Chilliwack and Sardis students learning tricks of the trades

Chilliwack's Secondary Apprenticeship Program giving young people hands-on, workplace experience

Earl's head chef Jonathan Leyland and baker Elena Schroots both believe Chillliwack's Secondary School Apprenticeship Program can set young people up for a promising career in their chosen field.

Earl's head chef Jonathan Leyland and baker Elena Schroots both believe Chillliwack's Secondary School Apprenticeship Program can set young people up for a promising career in their chosen field.

Kids want to learn.

But for many students, the knowledge they seek can’t be found between the covers of a textbook. They want to know how to build things, and how to fix things. They crave the ability to create something from virtually nothing, to turn a vision into a reality.

And the only way to learn this way, is by digging in and getting those hands dirty. Trying and failing, and then trying again and succeeding.

And there is no place to better test your mettle than a fast-paced kitchen, with real life customers. Earl’s Kitchen and Bar in Sardis has become a bit of a testing ground, says head chef Jonathan Leyland.

And more often than not, Chilliwack’s students are passing the bar. Starting in Grade 10, students have the option of joining the Secondary Apprenticeship Program. It’s a perfect option for kids who love working with their hands. The program works in conjunction with regular school schedules, and students earn credit — and money — while they learn on the job.

Right now, Leyland has eight students working for him, out of his staff of 105 employees. He works hard to find the right placement for them, and they put in about three shifts a week.

If a student works hard, and wants to follow through to become a Red Seal chef, they can accomplish that goal by the time they’re 20 years old, Leyland said.

But even for those who don’t want to achieve Red Seal certification, it’s a fine way to gain course credits, complete the requisite work hours for graduation, and to possibly save money for post secondary education. Students at Chilliwack and Sardis secondary schools can take on jobs in a multitude of industries. As long as it’s an apprenticeship-based workplace, it’s considered.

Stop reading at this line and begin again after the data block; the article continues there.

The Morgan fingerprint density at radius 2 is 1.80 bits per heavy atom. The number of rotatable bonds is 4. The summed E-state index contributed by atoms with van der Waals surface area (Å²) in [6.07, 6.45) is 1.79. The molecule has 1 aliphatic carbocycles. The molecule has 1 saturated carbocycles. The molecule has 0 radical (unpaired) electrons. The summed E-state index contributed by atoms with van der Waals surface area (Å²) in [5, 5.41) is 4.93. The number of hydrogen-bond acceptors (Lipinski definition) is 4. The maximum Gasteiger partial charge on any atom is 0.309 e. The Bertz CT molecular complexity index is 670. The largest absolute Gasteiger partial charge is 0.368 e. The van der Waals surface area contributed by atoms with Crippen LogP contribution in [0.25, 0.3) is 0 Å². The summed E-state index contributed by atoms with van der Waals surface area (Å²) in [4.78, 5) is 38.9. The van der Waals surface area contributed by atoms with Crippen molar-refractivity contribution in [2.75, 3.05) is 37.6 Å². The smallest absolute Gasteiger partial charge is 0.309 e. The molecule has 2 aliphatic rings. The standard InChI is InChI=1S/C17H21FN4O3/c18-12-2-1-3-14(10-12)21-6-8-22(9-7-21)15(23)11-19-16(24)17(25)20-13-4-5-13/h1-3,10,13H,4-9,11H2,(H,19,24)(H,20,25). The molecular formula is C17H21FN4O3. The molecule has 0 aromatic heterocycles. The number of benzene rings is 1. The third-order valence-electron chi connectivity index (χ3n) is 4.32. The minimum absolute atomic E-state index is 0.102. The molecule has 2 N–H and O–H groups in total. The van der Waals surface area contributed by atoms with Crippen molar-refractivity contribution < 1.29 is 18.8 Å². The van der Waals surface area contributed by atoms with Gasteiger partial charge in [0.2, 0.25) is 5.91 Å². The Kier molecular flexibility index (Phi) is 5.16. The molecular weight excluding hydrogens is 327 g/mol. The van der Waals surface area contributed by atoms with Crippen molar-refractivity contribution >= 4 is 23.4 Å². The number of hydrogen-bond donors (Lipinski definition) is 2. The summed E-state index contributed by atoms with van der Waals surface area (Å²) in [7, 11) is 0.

Over the years, many students have found their first careers. Some of those found their calling right in the Earl’s kitchen.

“A good portion of the students continue in the industry,” Leyland says.

It helps that the community is supportive of the concept.

“Chilliwack is unique that it is very invested in this program,” Leyland adds.

It’s also supported by the province. Chilliwack School District just received $30,000 from the Industry Training Authority for the Secondary School Apprenticeship program support for the 2015/16 school year. In 2014-15, 1048 students registered in SSA programs across B.C. representing an increase of more than 10 per cent over the previous year.

Elena Schroots is a 2015 Sardis grad, and continues to work for Leyland following graduation. She heard about the program through the district’s apprenticeship coordinator, teacher Colin Mitchell. While she isn’t planning on working in a kitchen forever, she’s enjoyed the opportunity to work her way through high school, and to continue working through university. Unsure what the future will bring yet, this semester Schroots is studying psychology and English part time at UFV.

But back at work, she’s one of the bakers behind the scenes. Earl’s makes its own breads, desserts and pastries from scratch, right on site. She’s one of Leyland’s top bakers, and proud to see how she’s improved over the years.

On top of knowing her way around a busy, industrial kitchen, Schroots said the opportunity has given her work skills you can’t get in the classroom.

“I learned how to self evaluate,” she says, in a way that only real life work can prepare you for. She can see where her weaknesses are, and know that it only means she needs to improve.

And it helps that the kitchen is a little more laid back than television leads us all to believe.

“I think the perception is probably more than the reality,” Leyland says. “Yes it is hard work but it’s also very rewarding.”

 

 

 

 

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